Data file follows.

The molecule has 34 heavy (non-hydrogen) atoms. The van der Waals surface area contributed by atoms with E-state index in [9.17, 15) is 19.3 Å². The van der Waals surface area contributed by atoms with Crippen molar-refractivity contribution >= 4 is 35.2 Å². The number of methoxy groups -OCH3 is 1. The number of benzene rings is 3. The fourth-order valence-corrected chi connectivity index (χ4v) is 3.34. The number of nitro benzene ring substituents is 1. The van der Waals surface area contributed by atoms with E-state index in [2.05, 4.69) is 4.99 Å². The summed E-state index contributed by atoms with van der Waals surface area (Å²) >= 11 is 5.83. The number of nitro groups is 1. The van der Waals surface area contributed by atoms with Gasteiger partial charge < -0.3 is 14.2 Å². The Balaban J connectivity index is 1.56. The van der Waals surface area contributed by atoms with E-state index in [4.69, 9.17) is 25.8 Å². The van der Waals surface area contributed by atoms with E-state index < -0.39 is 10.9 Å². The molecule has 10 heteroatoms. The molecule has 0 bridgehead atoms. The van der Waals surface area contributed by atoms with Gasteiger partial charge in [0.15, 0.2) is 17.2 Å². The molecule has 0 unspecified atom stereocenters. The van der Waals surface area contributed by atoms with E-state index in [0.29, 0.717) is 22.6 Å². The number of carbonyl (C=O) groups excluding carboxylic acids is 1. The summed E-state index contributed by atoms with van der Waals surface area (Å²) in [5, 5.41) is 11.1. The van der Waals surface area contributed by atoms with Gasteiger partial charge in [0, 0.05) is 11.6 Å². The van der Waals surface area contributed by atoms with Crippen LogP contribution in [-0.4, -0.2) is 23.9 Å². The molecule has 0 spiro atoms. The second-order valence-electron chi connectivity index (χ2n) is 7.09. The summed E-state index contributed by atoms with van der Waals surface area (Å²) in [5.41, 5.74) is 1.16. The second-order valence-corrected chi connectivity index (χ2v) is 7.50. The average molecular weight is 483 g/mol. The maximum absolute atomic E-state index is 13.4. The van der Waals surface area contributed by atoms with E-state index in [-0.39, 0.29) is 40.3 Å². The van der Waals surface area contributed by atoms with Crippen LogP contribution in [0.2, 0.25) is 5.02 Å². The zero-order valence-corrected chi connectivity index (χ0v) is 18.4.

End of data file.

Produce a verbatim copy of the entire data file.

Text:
The molecule has 34 heavy (non-hydrogen) atoms. The van der Waals surface area contributed by atoms with E-state index in [9.17, 15) is 19.3 Å². The van der Waals surface area contributed by atoms with Crippen molar-refractivity contribution >= 4 is 35.2 Å². The number of methoxy groups -OCH3 is 1. The number of benzene rings is 3. The fourth-order valence-corrected chi connectivity index (χ4v) is 3.34. The number of nitro benzene ring substituents is 1. The van der Waals surface area contributed by atoms with E-state index in [2.05, 4.69) is 4.99 Å². The summed E-state index contributed by atoms with van der Waals surface area (Å²) >= 11 is 5.83. The number of nitro groups is 1. The van der Waals surface area contributed by atoms with Gasteiger partial charge < -0.3 is 14.2 Å². The Balaban J connectivity index is 1.56. The van der Waals surface area contributed by atoms with E-state index in [4.69, 9.17) is 25.8 Å². The van der Waals surface area contributed by atoms with E-state index < -0.39 is 10.9 Å². The molecule has 10 heteroatoms. The molecule has 0 bridgehead atoms. The van der Waals surface area contributed by atoms with Gasteiger partial charge in [0.15, 0.2) is 17.2 Å². The molecule has 0 unspecified atom stereocenters. The van der Waals surface area contributed by atoms with E-state index in [0.29, 0.717) is 22.6 Å². The number of carbonyl (C=O) groups excluding carboxylic acids is 1. The summed E-state index contributed by atoms with van der Waals surface area (Å²) in [5, 5.41) is 11.1. The van der Waals surface area contributed by atoms with Gasteiger partial charge in [0, 0.05) is 11.6 Å². The van der Waals surface area contributed by atoms with Crippen LogP contribution in [-0.4, -0.2) is 23.9 Å². The molecule has 0 spiro atoms. The second-order valence-electron chi connectivity index (χ2n) is 7.09. The summed E-state index contributed by atoms with van der Waals surface area (Å²) in [5.41, 5.74) is 1.16. The second-order valence-corrected chi connectivity index (χ2v) is 7.50. The average molecular weight is 483 g/mol. The maximum absolute atomic E-state index is 13.4. The van der Waals surface area contributed by atoms with E-state index in [-0.39, 0.29) is 40.3 Å². The van der Waals surface area contributed by atoms with Crippen LogP contribution in [0.2, 0.25) is 5.02 Å². The zero-order valence-corrected chi connectivity index (χ0v) is 18.4.